Hike In Progress: High Sierra Trail, Summer 2015

posted in: Trip & Hike Planning | 0

Tuesday morning (June 16th), I leave for the High Sierra Trail. It will be my first multi-night backpack as an adult and frankly, I’m not sure if I’m more excited or nervous at this point. When planning  a big trip, it’s pretty easy for me to get lost in the details and not look at the bigger picture. Now that I’ve scrutinized our itinerary, food choices, and gear selection to death, the bigger picture is finally hitting me.


10 years ago I thought I was done with hiking.
4 years ago, I was hiking again, but swore I’d never go on another overnight trip.
In less than 48 hours, I start a 72 mile trip covering some of the most beautiful land in US, including a stop at the highest point in the lower 48. Here is a look at our final itinerary:

We hope hit the trail by mid-day Wednesday and plan to exit Whitney Portal Monday or Tuesday. Due to the generosity of Dallas and the crew at LowerGear.com, you’ll be able to track our progress below. The device will start updating our location Tuesday morning:

(Please note, as  of 6/23, the image below is static and is just an example of what was available during our hike)

Our location should be updated a few times per day. The device I am carrying will also enable two-way communication in the event of an emergency, allow us to check weather forecasts and serve as a backup to our primary GPS.

We will also carry a SPOT, which will post updates as well as our location:

(Please note, as  of 6/23, the image below is static and is just an example of what was available during our hike)

Here are some last minute thoughts on gear, food and our itinerary. This is the second entry I’ve posted regarding the planning for this trip. The first one can be seen here:
Trip Planning: High Sierra Trail, Summer 2015


After months of testing and trying different gear out, I still have some decisions to make. I was hoping for a pack weight of 35 lbs without water. I am closer to 40. I can see a couple of quick ways to drop about 5 lbs – smaller camera, fewer battery packs (for camera, phone and Delorme), leave some of my warmer clothes that are unlikely to be used, as well as some luxury items (inflatable pillow, camp shoes, towel, etc). I could also shove everything into my main pack an leave the Ribz pack at home.  I will have to go through everything tonight and see if I can convince myself to leave anything behind.   Here is some of the gear that will be interesting to test on this trip:

  • Farm to Feet Merino Wool Socks
  • Geigerrig Hydration Pack Engine
    • This will be my primary device to carry water. I have adapted a Sawyer Mini to attach to the bladder in the event our primary water filter stops working
  • Hydrapak Stash
    • will be used to mix my electrolyte replacement drinks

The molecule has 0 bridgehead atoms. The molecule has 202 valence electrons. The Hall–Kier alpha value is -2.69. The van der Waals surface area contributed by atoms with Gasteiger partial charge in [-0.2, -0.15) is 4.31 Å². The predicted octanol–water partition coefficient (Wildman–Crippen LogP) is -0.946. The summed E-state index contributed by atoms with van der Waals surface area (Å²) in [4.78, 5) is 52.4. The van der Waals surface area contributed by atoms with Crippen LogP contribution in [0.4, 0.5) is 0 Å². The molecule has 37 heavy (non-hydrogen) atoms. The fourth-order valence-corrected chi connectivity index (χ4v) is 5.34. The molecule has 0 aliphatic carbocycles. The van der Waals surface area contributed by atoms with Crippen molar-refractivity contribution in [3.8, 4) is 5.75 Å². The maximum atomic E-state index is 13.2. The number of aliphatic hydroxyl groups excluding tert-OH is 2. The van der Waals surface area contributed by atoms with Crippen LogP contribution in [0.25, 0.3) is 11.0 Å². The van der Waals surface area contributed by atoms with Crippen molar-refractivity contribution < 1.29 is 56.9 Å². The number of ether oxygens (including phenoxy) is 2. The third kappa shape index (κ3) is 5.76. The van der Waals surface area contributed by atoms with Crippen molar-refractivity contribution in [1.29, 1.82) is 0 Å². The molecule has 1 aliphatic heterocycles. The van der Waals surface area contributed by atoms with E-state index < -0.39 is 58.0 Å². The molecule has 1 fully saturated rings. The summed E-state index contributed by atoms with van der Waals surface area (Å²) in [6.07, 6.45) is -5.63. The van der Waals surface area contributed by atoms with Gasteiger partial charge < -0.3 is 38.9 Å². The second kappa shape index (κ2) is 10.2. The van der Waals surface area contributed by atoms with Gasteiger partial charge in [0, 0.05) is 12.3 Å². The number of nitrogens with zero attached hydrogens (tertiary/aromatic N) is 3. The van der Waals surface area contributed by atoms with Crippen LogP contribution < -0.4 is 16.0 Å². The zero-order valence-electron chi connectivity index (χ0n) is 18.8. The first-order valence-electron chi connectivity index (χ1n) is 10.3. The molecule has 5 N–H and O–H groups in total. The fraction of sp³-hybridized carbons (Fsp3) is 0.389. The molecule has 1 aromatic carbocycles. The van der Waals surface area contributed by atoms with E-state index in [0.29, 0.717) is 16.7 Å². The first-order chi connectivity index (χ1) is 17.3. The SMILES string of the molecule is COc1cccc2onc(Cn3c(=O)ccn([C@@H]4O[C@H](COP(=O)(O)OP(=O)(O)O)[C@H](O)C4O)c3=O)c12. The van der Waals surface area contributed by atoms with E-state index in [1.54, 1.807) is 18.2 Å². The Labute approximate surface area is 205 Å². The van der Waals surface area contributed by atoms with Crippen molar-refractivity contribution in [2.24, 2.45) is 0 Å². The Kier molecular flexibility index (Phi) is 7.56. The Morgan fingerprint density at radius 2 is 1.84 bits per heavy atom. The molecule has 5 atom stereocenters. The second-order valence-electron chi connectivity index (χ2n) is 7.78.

• LowerGear.com Communcation Device
    • Lower Gear Outdoor Rentals and Sales has provided a Delorme InReach Explorer for our trip. This will provide:
      • two-way communication in the event of an emergency
      • a way for us to check weather forecasts
      • a way for friends and family to track our progress on the trail
      • a backup to our primary GPS
  • Nalgene Cantene, 48 oz
    • won’t be needed until the Whitney Summit attempt, during which we will need to carry 4 liters
    • backup for my water bladder
  • Oboz Beartooth BDry Hiking Boots
    • Full shank and waterproof – exactly what I’ll need for this trip!
  • Ribz Pack
    • Decided to carry this to add extra capacity to my back and make gear more accessible during my hike, without digging into the SMD pack
  • Six Moon Designs
  • WoolX Merino Wool
    • Most of my clothing for this trip is merino wool, including some items manufactured by WoolX:



I had originally estimated that I needed to consume around 4000 calories per day on this hike. After realizing the volume of food and not believing I’d be able to eat that much, I set 3500 calories per day as the goal. I finally ended up being able to fit about 16,000 calories of food in the bear can, and will carry an additional 2800 calories that will be eaten on the trail the first day. That works out to about 3500 calories per day for a 6 day hike, or 3000 calories per day for a 7 day trip. Probably not as much as I should carry, but I believe it will be a chore eating this amount of food. Here are some things I’ve added since I originally started planning my food:

  • Jack Links Beef Sticks
    • I usually opt for “healthier” jerky with lower fat, but the calories/oz are tough to beat (138 vs. 65)
  • Triscuits
    • The Jack Links are greasier than I’d like, but when paired with triscuits, they’re great. At 120 calories per ounce, the triscuits have a good caloric density on their own.
  • Ritter Sport Dark Chocolate
    • I’m told that these stand up to heat well.


We had originally planned to stay near Guitar Lake the night before our summit attempt. After chatting with some that have hike this route, we will camp in three possible places depending on the weather: